Digestive Supplements for Horses


Most equine digestive supplements have been formulated with the two greatest digestive problems in mind: gastric ulcers and colic.
Supplements that target the stomach and foregut tend to contain ingredients that support healthy stomach tissue and function. Some act to directly buffer or neutralize gastric acid, some supply the building blocks of new cells as tissue heals, and others are hailed for their ability to soothe and calm inflamed tissue. Calcium and magnesium are often included, as is the amino acid glutamine, plus herbs like licorice, aloe vera, sea buckthorn, slippery elm and marshmallow root. Pectin and lecithin are also favorites.

When it comes to gastrointestinal (GI) distress originating from the hindgut (cecum and colon), we know that having a large population of beneficial bacteria (“good bugs”) is important to maintaining a healthy digestive tract.

Two-thirds of the immune system is located in the gut. Digestive supplements approach hindgut health from two sides: providing additional microorganisms called probiotics to colonize the GI tract, and offering the microbes’ preferred food, prebiotics. Yeast and the various enzymes are added to help with digestive efficiency.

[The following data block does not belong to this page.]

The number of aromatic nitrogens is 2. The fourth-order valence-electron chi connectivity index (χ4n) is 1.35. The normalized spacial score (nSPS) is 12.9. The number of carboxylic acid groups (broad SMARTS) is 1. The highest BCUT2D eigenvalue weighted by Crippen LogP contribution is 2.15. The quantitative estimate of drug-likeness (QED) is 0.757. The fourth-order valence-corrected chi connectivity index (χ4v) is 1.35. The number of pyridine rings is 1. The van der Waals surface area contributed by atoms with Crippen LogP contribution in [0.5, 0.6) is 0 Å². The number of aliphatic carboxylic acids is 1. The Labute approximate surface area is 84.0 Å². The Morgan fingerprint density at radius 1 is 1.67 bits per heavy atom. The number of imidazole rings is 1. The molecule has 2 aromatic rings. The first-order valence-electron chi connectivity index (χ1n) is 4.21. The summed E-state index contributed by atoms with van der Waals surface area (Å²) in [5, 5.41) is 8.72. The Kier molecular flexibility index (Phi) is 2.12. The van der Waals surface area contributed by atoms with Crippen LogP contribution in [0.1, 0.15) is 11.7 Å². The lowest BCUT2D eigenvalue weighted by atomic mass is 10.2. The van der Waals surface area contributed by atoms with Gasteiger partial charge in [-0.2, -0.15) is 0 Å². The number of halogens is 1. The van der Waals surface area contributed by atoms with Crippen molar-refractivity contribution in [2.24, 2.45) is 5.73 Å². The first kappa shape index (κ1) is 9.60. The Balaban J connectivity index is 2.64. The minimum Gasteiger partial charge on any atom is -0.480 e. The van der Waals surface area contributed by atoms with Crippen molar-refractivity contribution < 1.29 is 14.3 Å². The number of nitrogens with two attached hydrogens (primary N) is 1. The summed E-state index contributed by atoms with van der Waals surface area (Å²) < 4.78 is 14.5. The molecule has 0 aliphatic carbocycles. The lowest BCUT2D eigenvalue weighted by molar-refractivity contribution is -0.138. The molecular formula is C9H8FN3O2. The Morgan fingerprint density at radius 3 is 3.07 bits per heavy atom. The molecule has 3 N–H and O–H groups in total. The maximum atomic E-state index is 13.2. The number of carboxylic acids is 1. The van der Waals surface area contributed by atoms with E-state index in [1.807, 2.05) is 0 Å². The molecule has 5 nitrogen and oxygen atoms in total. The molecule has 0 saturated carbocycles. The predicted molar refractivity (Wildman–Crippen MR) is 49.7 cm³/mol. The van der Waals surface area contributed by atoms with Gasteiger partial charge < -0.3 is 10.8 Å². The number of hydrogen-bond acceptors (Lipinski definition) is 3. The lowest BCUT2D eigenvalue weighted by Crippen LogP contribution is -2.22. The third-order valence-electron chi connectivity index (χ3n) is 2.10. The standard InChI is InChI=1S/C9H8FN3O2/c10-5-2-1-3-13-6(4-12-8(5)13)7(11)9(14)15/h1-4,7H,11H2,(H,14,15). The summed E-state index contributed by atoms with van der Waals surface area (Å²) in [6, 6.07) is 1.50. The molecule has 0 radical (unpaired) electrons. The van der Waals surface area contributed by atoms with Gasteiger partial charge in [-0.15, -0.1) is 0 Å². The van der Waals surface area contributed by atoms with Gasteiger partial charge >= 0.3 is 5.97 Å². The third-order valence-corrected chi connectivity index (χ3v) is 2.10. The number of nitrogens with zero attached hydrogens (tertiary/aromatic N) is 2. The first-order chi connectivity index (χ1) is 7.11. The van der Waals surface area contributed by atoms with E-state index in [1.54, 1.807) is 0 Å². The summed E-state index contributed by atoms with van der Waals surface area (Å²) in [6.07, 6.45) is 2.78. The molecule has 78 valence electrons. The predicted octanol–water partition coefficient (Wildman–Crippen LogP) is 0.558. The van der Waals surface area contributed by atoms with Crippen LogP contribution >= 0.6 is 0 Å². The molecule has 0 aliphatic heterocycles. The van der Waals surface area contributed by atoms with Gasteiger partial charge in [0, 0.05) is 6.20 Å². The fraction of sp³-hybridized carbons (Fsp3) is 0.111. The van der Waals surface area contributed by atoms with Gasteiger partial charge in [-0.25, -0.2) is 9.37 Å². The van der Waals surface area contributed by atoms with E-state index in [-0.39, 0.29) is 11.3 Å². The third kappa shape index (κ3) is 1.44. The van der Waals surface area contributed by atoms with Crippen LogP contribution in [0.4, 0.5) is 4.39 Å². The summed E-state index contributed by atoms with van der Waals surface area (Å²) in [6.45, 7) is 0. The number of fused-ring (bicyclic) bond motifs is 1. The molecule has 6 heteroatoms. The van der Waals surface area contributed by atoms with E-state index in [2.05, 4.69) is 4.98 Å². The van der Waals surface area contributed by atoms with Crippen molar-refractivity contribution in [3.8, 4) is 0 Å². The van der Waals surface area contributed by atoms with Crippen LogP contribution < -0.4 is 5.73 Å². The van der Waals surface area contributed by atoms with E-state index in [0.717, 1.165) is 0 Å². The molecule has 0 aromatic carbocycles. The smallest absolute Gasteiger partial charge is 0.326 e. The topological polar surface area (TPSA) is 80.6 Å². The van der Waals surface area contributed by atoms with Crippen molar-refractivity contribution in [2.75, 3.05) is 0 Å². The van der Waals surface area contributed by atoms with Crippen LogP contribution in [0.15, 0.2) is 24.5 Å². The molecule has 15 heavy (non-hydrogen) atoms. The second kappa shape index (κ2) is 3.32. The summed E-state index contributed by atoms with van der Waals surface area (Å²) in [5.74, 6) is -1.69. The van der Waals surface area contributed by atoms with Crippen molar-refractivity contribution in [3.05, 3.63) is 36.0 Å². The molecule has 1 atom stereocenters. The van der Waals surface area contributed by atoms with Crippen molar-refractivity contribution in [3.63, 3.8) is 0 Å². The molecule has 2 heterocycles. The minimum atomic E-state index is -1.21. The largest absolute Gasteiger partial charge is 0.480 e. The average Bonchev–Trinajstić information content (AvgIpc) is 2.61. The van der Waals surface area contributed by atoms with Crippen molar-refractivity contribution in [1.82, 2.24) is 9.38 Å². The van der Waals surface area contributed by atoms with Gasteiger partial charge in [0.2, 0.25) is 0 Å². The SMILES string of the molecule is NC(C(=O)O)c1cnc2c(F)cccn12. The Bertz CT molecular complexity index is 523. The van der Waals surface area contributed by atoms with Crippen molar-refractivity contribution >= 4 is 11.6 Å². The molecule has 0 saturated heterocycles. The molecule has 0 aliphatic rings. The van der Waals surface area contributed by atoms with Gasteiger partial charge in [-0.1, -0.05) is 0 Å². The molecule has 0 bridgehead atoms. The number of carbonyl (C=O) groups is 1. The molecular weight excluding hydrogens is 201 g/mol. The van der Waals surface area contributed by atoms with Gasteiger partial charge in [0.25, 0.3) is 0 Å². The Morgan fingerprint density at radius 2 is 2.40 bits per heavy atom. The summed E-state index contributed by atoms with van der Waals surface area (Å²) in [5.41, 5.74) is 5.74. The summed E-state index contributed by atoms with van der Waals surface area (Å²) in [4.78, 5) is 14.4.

Other ingredients commonly seen in hindgut-focused supplements include adsorbent clays (designed to bind toxins), psyllium, and oat beta glucan.

When making changes to your horse’s diet or supplement regimen, it’s always best to consult with your veterinarian, who is most familiar with your horse’s medical history. Your vet can also fully evaluate your horse’s current diet, checking for both quality and quantity as well as the all-important balance. He or she can suggest ways that your horse’s overall health might be improved by making changes in his diet, which may include the addition of digestive supplements.

Back to The Amazing – and Troublesome – Equine Digestive System

Lydia Gray, DVM, is the medical director and staff veterinarian for SmartPak Equine, where she directs the research and development of products and provides horse health and nutrition education to a wide variety of audiences. She is a past president of the Illinois State Veterinary Medical Association. Gray competes her Trakehner gelding in dressage and combined driving, and is a United States Dressage Federation “L” graduate.

This article originally appeared in the February 2014 issue of Horse Illustrated. Click here to subscribe!


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